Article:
Proceedings of the ITEM workshop on prediction of radiation damage in ferritic alloys: Synergy between multiscale modelling and modellingoriented experiments

Lorenzo Malerba, A. Almazouzi

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    Abstract

    The multiscale modelling approach for the prediction of radiation effects in materials is based on the idea of linking different computational models, each dealing with a certain length and time scale. The validity of all of these models needs to be verified experimentally. Validating models used to describe radiation damage at small scales requires the use of refmed advanced experimental techniques, whose output can be difficult to interpret. Some support to their
    interpretation can be gained by developing and optimising dedicated numerical tools, capable of reproducing the image or signal that a certain type of microstructural feature will produce when observed with an appropriate experimental technique. In addition, to validate the present models at their current level of development, experiments must be done on simple materials (model alloys of engineering materials), under well controlled conditions. Experiments of this type, where adequate computational tools are used to close the loop between simulation validated by experiment and experiment intepreted with the support of simulation, are called modellingoriented experiments. Only modelling-oriented experiments supported by adequate models, can help discriminate among the fundamental mechanisms responsible for macroscopic radiation effects.
    Discussing up to what extent it is currently possible to actually validate simulation results and establish a synergy between multiscale modelling and modelling-oriented experiments, in order to better understand the mechanisms underpinning macroscopic radiation effects, was the motivation for the organisation of the workshop on "Prediction of radiation damage in ferritic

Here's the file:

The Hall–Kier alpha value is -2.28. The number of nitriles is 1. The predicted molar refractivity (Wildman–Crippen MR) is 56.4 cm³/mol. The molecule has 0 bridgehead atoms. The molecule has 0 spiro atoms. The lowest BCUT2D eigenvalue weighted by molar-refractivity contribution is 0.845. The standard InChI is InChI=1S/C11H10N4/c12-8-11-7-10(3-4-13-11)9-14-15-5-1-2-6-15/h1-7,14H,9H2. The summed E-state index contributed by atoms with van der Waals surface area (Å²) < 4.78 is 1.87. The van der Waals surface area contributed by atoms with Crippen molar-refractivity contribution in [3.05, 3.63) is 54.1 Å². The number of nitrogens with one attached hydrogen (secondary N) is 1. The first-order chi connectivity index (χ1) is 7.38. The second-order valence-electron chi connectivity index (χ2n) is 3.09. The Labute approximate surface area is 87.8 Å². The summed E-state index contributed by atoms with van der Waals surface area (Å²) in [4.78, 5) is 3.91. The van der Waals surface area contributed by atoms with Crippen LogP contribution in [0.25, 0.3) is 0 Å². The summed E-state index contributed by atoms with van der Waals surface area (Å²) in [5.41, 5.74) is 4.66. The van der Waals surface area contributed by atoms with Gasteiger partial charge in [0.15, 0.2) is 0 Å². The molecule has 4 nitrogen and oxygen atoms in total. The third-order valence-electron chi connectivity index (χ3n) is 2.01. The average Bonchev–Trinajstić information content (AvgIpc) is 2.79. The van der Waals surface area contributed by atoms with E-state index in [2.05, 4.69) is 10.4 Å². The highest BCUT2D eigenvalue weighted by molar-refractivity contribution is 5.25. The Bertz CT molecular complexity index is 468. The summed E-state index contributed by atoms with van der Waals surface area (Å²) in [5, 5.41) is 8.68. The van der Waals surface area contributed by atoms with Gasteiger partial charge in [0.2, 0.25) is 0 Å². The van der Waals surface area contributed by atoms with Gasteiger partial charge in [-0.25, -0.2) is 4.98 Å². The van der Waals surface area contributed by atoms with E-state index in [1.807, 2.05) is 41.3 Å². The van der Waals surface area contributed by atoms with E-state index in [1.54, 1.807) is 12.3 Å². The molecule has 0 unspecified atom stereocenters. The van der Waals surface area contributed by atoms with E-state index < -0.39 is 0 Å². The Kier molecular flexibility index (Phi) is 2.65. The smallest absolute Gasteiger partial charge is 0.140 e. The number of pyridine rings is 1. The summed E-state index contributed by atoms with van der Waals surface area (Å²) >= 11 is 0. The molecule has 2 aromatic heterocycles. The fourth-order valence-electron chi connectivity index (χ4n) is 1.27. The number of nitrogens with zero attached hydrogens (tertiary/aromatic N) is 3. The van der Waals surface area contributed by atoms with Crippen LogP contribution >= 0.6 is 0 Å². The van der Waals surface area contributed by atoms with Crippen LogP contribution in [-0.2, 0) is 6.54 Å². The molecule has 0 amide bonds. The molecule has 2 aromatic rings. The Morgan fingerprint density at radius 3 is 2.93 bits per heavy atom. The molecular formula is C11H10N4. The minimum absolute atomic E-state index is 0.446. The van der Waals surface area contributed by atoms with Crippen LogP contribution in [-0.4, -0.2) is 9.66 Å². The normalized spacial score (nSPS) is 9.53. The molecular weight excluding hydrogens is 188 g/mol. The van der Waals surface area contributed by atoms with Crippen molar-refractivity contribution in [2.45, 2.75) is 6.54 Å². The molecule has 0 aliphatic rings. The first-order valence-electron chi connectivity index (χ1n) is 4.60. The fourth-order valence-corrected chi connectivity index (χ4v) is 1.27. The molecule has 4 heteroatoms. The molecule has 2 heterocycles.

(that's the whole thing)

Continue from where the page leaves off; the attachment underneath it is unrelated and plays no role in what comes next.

alloys", held on 23-24 October in Mol. This workshop had the ambition of bringing together European experts from two communities, "modellers" and "experimentalists", mostly involved in the ITEM Network, but not only, for a constructive and open debate. Recognised experts from outside the Network were also invited to contribute to the meeting.
    The main conclusion is that multiscale models are essential to underpin existing macroscopic embrittlement correlations. Equally essential are theoretical methods to predict the response of experimental techniques to identified microstructural features. Impressive progresses have been achieved in recent years towards the simulation of realistic irradiation conditions and related
    hardening effects, as well as in the development of computational techniques dedicated to the interpretation of experiments. Nonetheless, modelling-oriented experiments where a real and thorough comparison between simulation and experiment can be done, thereby creating a double-direction feedback (experiment interpreted in terms of simulation results and simulation results improved by comparison with experiments), remain scarce and difficult to perform. The main reason is that, even in the case of the simplest experiments on model materials, there are still many unknowns (both at the theoretical and experimental levels) that the simulation cannot fully handle.
    Original languageEnglish
    PublisherSCK CEN
    Number of pages291
    StatePublished - Oct 2003

    Publication series

    NameSCK CEN Reports
    PublisherSCK CEN
    No.BLG-1000

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